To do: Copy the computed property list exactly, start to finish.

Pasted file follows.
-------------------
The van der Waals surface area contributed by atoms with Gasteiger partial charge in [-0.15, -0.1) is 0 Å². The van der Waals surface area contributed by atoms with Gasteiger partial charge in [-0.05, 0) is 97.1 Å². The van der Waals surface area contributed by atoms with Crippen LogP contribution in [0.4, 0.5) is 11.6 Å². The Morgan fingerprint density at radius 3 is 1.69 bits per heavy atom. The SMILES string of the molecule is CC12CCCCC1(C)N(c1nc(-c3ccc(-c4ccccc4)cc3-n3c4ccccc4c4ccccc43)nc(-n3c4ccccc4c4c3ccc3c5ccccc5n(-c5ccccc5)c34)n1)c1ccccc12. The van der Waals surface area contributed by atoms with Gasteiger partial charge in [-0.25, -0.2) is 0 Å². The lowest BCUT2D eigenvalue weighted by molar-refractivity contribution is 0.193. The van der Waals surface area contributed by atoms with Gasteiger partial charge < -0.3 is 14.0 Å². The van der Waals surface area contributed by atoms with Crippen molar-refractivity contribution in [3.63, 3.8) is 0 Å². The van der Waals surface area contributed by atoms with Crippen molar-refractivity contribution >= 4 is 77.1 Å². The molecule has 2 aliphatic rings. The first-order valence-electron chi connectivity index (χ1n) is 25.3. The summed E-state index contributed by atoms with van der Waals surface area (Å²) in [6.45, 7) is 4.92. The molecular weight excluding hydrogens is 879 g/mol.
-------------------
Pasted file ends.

The van der Waals surface area contributed by atoms with Gasteiger partial charge in [-0.15, -0.1) is 0 Å². The van der Waals surface area contributed by atoms with Gasteiger partial charge in [-0.05, 0) is 97.1 Å². The van der Waals surface area contributed by atoms with Crippen LogP contribution in [0.4, 0.5) is 11.6 Å². The Morgan fingerprint density at radius 3 is 1.69 bits per heavy atom. The SMILES string of the molecule is CC12CCCCC1(C)N(c1nc(-c3ccc(-c4ccccc4)cc3-n3c4ccccc4c4ccccc43)nc(-n3c4ccccc4c4c3ccc3c5ccccc5n(-c5ccccc5)c34)n1)c1ccccc12. The van der Waals surface area contributed by atoms with Gasteiger partial charge in [-0.25, -0.2) is 0 Å². The lowest BCUT2D eigenvalue weighted by molar-refractivity contribution is 0.193. The van der Waals surface area contributed by atoms with Gasteiger partial charge < -0.3 is 14.0 Å². The van der Waals surface area contributed by atoms with Crippen molar-refractivity contribution in [3.63, 3.8) is 0 Å². The van der Waals surface area contributed by atoms with Crippen molar-refractivity contribution >= 4 is 77.1 Å². The molecule has 2 aliphatic rings. The first-order valence-electron chi connectivity index (χ1n) is 25.3. The summed E-state index contributed by atoms with van der Waals surface area (Å²) in [6.45, 7) is 4.92. The molecular weight excluding hydrogens is 879 g/mol.